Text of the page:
- Research article
- Open Access
Patients’ perceptions of oral cancer screening in dental practice: a cross-sectional study
BMC Oral Health volume 12, Article number: 55 (2012)
Oral cancer is increasing in incidence in the UK and indeed worldwide. Delay in diagnosis is common; up to half of patients are diagnosed with advanced lesions. Thus it is essential to develop methods to aid early detection. This study aimed to assess dental patients’ experiences and awareness of oral cancer and screening within general dental practice.
A cross-sectional questionnaire survey of 184 English-speaking adults, with no previous history of oral cancer was conducted. The questionnaire collected data on participant’s knowledge of oral cancer, experience of ‘screening’, attitudes and feelings towards having a screening, anticipated help-seeking behaviours, health-related behaviours (particularly risk factors) and sociodemographics.
Twenty percent of respondents had never heard of oral cancer; 77% knew little or nothing about it and 72% did not know that their Dentist routinely screens for oral cancer. Overall, attitudes to screening were positive. Ninety two percent of respondents would like their Dentist to tell them if they were being screened for signs of oral cancer and 97% would like help from their Dentists to reduce their risk.
Patients seem generally unaware of oral cancer screening by their dentist but are happy to take part in screening, would like to be informed, and welcome the support of their Dentist to reduce their risk of developing oral cancer.
Oral cancer refers to cancers affecting the mouth, lip and oral cavity. The Tumour-Node-Metastasis (TNM) staging system for Head and Neck Cancers is employed to describe how advanced the cancer is, depending on the size of the tumour, whether regional lymph nodes have been affected or the cancer has spread to a different part of the body (metastasis). The stage at which oral cancer is diagnosed is a major determinant of mortality and morbidity following treatment . For instance, Stage 1 (early disease) has an 80% 5-year survival rate whereas for Stage 4 (advanced) disease the 5 year survival rate can be as low as 20% . The most recent statistics shows that worldwide there were 263, 900 new cases and 128,000 deaths in 2008 and the incidence of oral cancer is on the increase across the world in both developed and developing countries and regions including Melanesia, South-Central Asia and Eastern Europe . In the United Kingdom, the latest yearly incidence of oral cancer had risen to 6,236 cases as of 2009 with a mortality rate of 1985 across the country in 2010 . Detecting oral cancer at an early stage is the most effective means of improving survival and reducing morbidity from the disease .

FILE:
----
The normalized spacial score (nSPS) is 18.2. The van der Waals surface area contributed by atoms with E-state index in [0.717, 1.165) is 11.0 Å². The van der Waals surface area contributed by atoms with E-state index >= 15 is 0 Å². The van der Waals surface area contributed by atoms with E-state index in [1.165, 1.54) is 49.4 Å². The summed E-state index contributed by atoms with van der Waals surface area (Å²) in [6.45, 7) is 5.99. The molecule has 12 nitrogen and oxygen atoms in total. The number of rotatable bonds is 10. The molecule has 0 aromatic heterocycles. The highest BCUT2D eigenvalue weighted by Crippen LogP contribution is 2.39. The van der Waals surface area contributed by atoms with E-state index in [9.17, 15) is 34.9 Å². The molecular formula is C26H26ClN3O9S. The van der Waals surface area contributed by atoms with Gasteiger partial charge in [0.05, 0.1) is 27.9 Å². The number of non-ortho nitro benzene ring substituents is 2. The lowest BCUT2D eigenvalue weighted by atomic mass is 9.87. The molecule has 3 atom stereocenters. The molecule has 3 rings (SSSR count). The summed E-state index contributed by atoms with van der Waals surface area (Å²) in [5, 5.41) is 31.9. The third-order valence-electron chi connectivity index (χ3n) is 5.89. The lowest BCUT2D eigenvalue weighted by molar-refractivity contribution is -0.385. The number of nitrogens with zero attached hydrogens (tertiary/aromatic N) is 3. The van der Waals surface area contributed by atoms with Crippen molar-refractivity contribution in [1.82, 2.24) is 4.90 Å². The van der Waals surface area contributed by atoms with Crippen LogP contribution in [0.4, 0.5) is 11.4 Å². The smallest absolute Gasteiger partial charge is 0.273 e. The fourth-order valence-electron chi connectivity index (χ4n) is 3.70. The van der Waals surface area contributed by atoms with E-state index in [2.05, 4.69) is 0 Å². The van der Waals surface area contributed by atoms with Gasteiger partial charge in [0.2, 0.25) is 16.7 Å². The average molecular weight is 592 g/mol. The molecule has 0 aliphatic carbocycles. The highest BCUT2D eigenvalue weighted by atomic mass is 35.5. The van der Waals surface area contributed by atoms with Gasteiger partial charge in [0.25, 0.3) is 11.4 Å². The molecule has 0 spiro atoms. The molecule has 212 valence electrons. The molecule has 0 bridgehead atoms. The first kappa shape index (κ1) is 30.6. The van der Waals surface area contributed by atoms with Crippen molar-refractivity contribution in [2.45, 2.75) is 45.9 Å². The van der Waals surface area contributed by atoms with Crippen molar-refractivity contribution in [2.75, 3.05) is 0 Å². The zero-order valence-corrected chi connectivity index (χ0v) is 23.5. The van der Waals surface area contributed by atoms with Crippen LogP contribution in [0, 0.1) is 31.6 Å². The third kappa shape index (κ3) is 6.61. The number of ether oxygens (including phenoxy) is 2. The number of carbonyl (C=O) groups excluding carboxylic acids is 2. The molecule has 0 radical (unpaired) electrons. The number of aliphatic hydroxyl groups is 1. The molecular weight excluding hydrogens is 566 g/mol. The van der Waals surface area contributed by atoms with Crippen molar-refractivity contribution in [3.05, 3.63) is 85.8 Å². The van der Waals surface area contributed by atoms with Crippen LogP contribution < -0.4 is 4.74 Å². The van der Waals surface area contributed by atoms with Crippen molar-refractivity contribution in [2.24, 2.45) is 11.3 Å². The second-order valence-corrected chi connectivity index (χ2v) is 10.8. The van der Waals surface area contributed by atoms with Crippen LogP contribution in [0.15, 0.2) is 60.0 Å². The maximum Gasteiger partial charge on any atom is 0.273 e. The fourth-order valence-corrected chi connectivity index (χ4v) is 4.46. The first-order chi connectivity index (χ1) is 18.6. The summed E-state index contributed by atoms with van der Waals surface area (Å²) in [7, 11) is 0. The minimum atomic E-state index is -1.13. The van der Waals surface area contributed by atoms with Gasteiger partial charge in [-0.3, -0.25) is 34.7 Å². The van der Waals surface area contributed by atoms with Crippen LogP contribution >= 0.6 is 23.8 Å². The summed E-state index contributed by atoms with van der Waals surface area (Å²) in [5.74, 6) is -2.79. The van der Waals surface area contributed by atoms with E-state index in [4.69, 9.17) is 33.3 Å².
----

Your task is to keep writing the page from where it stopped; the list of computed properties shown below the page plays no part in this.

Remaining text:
The two major known risk factors for oral cancer are alcohol and tobacco. These factors have a synergistic effect so people who both drink and use tobacco have a much higher risk of oral cancer than those using only alcohol or tobacco . Other factors that have been implicated in the development of oral cancer include poor diet and nutrition, sun exposure and the human papilloma virus . Oral cancer is most common in males, lower socioeconomic groups and in ethnic minority groups  although rates in females are on the rise with an average increase of 3% each year since 1989 . The majority of oral cancers are diagnosed in patients over 40 years of age .
Early diagnosis is ensured by the prompt response of patients and healthcare professionals to early signs and symptoms in order to facilitate diagnosis and treatment before the disease becomes advanced. However, approximately 30% of patients wait more than three months before consulting a healthcare professional about signs of oral cancer . Delayed presentation has been found to be influenced by the process of symptom interpretation, knowledge of oral cancer, coping responses and barriers to seeking help such as problems with access and their social circumstances and responsibilities . However, lack of awareness leading to misattribution of symptoms, has been reported as the most common reason for delay in seeking help for oral cancer signs and symptoms . This lack of awareness about oral cancer in the UK has been reported by Warnakulasuriya  and awareness of the early signs of the disease was found to be low (except for persistent ulcers) . Furthermore, awareness has been found to be lower in individuals at higher risk .
Early diagnosis of oral cancer could be aided by opportunistic screening for signs and symptoms among patients attending for routine dental care in primary care settings. In the UK, Speight et al.  and Johnson et al.  propose that targeted opportunistic oral cancer screening of high risk individuals attending a General Dental Practice may be the most cost-effective option for oral cancer screening. Such screening involves a simple systematic visual examination of the oral cavity and includes palpation of the head, neck and soft tissues . During a dental check-up, it is routine practice for a soft tissue examination to be carried out for all patients, when the oral mucosa is inspected and oral tissues are palpated (preferably including lymph nodes). As this is the case for all patients, it is assumed that screening for oral cancer is also done routinely when high risk patients attend the dental practice.